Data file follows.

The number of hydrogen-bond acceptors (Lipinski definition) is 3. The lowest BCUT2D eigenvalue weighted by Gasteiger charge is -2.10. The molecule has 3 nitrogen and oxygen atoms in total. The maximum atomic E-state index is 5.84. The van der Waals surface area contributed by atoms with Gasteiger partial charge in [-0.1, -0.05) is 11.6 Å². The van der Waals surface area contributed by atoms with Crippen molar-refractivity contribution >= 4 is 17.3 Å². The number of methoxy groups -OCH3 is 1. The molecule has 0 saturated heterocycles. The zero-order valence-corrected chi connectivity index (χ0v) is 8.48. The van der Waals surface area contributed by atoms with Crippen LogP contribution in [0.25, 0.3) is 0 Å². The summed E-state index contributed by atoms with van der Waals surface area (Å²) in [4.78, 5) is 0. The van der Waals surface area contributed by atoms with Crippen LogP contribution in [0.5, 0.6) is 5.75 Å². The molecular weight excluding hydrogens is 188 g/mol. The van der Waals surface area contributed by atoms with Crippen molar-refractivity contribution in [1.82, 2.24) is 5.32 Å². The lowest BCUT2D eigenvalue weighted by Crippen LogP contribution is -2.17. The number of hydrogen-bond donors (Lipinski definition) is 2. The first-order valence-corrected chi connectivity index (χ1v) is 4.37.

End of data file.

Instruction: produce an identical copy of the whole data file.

The number of hydrogen-bond acceptors (Lipinski definition) is 3. The lowest BCUT2D eigenvalue weighted by Gasteiger charge is -2.10. The molecule has 3 nitrogen and oxygen atoms in total. The maximum atomic E-state index is 5.84. The van der Waals surface area contributed by atoms with Gasteiger partial charge in [-0.1, -0.05) is 11.6 Å². The van der Waals surface area contributed by atoms with Crippen molar-refractivity contribution >= 4 is 17.3 Å². The number of methoxy groups -OCH3 is 1. The molecule has 0 saturated heterocycles. The zero-order valence-corrected chi connectivity index (χ0v) is 8.48. The van der Waals surface area contributed by atoms with Crippen LogP contribution in [0.25, 0.3) is 0 Å². The summed E-state index contributed by atoms with van der Waals surface area (Å²) in [4.78, 5) is 0. The van der Waals surface area contributed by atoms with Crippen LogP contribution in [0.5, 0.6) is 5.75 Å². The molecular weight excluding hydrogens is 188 g/mol. The van der Waals surface area contributed by atoms with Crippen molar-refractivity contribution in [1.82, 2.24) is 5.32 Å². The lowest BCUT2D eigenvalue weighted by Crippen LogP contribution is -2.17. The number of hydrogen-bond donors (Lipinski definition) is 2. The first-order valence-corrected chi connectivity index (χ1v) is 4.37.